The traditional way to predict whether children can regain movement after spinal cord injuries may exclude a small subset of patients who could benefit from therapy, according to two studies presented by University of Florida researchers at the Society for Neuroscience meeting this week in San Diego.
In one study, researchers present details of a child with incomplete spinal cord injury who continues to improve four years after recovering walking ability in a locomotor training program at UF, even though clinical assessment tools predicted he would never walk again.
In another presentation, the scientists discussed findings in which three of six children with severe, chronic and incomplete spinal cord injuries patients who retain some sensation or movement below the injury improved through locomotor training, to the point where they could take steps. Even the three who did not regain stepping ability acquired greater trunk control.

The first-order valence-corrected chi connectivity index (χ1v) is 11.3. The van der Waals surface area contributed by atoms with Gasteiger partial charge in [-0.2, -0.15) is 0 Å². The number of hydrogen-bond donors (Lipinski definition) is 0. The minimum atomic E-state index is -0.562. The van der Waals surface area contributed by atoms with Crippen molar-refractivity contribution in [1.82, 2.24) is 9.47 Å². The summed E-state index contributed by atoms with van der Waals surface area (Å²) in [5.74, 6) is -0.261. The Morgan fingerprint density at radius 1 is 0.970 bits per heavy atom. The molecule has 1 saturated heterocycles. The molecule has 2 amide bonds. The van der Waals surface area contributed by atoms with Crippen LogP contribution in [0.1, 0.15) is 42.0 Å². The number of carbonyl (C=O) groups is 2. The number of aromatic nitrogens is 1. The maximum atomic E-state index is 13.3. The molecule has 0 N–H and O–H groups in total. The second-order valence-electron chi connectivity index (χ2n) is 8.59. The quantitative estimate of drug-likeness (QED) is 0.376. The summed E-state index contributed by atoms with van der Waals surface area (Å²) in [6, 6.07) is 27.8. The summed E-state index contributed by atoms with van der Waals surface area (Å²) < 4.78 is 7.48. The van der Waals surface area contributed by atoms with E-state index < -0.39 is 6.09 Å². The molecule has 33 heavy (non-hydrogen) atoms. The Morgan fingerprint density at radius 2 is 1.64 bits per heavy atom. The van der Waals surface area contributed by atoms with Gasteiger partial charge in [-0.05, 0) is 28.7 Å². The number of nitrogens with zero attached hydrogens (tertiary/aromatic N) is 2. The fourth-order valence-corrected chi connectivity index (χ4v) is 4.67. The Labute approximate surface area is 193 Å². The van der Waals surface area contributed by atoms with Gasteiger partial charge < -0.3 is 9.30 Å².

The research was part of the Kids Step Study conducted at UF and Brooks Rehabilitation and led by Andrea Behrman, Ph.D., PT, an associate professor of physical therapy in the College of Public Health and Health Professions, and Dena Howland, Ph.D., an associate professor of neuroscience with the College of Medicine. Both also are affiliated with the McKnight Brain Institute and the Malcom Randall Veterans Affairs Medical Center.
"The prevailing clinical view is patients who are able to recover need to display early leg movement," said Howland. "The children in our studies displayed minimal or no movement, yet some were still able to make significant improvement."
One study participant was a 4 ∏-year old boy who received a disabling cervical spinal cord injury at the age of 3∏. Before he began in the locomotor training program, a clinical measure known as the lower extremity motor score predicted he would not recover walking. He had not walked for the 16 months since his injur
|Contact: John Pastor|
University of Florida